The Pros and Cons of Chapter 7 Bankruptcy
Although Chapter 7 bankruptcy is often a debtor’s best option for getting his or her finances back in order, one should carefully assess its pros and cons prior to filing. Some of the negative consequences of filing for Chapter 7 bankruptcy include:
- Credit issues – A Chapter 7 bankruptcy filing remains on a debtor’s credit report for up to 10 years. In addition, debtors typically lose all of their credit cards after filing for bankruptcy.
- Loss of property – Any property that is not exempt from sale will be liquidated by the bankruptcy trustee.
- Some debts and financial liabilities may remain – While Chapter 7 bankruptcy eliminates many outstanding debts, certain financial liabilities survive bankruptcy. For example, mortgage liens, alimony and/or child support obligations, and student loan debts are not usually discharged in Chapter 7 bankruptcy.
- Conversion to Chapter 13 – Courts sometimes convert Chapter 7 bankruptcy to Chapter 13 when the filer earns a high amount of disposable income. Under Chapter 13, debtors are required to repay most outstanding debts over the course of 3 to 5 years.
- Mortgage problems – Bankruptcy makes it extremely difficult to obtain a mortgage, which means that a debtor may have to wait until the filing is removed from his or her credit report before attempting to obtain a home loan.
Despite the negative consequences described above, there are a number of positive reasons to consider filing for Chapter 7 bankruptcy, including:
- Saves time and avoids litigation – Although a bankruptcy stays on a debtor’s credit report for several years, the time to complete the bankruptcy process under Chapter 7 only takes a few months. In addition, bankruptcy provides a convenient way to avoid litigation, as most debts can be discharged under Chapter 7, thereby preventing lenders from filing actions in civil court.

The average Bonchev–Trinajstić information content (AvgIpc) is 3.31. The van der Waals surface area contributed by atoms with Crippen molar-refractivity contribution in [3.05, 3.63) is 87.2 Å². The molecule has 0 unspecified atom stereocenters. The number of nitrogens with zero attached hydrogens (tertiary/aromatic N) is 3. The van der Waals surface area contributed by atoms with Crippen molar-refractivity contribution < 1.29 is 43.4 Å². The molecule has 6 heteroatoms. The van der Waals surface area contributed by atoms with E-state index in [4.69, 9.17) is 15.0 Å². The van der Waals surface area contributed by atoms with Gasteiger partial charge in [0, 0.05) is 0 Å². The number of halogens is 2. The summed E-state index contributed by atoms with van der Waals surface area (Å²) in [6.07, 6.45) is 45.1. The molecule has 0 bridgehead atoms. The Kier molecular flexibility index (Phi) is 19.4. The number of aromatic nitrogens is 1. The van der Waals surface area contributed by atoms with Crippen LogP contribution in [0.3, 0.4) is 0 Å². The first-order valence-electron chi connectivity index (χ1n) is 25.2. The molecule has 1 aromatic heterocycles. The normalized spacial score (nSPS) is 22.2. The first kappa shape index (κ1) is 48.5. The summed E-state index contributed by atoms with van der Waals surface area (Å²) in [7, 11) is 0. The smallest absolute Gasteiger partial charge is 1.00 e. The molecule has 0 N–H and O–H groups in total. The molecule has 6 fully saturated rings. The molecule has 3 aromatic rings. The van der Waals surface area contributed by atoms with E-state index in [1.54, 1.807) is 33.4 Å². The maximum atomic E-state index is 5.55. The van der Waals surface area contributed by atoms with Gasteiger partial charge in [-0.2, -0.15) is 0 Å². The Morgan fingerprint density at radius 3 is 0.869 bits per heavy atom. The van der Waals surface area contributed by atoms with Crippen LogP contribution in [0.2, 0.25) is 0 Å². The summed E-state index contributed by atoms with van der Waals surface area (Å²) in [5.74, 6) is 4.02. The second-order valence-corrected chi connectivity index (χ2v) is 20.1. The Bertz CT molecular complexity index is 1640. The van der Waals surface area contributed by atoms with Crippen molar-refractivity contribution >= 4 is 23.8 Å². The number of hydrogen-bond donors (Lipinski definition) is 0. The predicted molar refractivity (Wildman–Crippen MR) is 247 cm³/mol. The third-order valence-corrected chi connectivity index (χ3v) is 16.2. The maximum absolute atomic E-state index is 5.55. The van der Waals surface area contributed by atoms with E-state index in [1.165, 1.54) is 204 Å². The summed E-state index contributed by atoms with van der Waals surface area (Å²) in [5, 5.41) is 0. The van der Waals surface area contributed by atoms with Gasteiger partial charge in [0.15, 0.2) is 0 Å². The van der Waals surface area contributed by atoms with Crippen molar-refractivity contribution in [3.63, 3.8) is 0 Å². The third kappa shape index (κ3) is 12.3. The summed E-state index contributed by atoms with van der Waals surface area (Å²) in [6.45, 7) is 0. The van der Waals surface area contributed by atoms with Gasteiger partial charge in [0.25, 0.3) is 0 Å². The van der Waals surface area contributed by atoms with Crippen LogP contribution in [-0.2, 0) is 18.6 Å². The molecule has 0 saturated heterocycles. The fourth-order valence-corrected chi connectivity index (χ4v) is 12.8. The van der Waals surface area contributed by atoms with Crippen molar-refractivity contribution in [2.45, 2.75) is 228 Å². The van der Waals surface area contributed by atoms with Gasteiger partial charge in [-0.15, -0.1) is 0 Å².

- Prevents collections – As noted above, bankruptcy prevents lenders from partaking in aggressive collection efforts.
- Discharges most debts – With the exception of a few types of debt, the scope and type of debt that a bankruptcy court can discharge is practically unlimited. Examples of debts that are usually dischargeable include:
- Bad checks
- Auto accident claims
- Business debts
- Civil judgments
- Tax penalties
- Back taxes
- Attorney fees
- Charge accounts
- Social security overpayments
- Payday loans
- Personal loans
- Collection agency accounts
- Utility bills
New York Legal Representation
There are a number of factors that must be considered when deciding whether bankruptcy is the right decision for you, and it can be difficult to make this determination alone. Therefore, if you are considering filing for bankruptcy in New York, we recommend that you contact a bankruptcy attorney to discuss your unique situation. An experienced New York Chapter 7 or Chapter 13 bankruptcy attorney will keep you apprised of your rights while ensuring that you understand all of your debt relief options. Please contact us for a free consultation.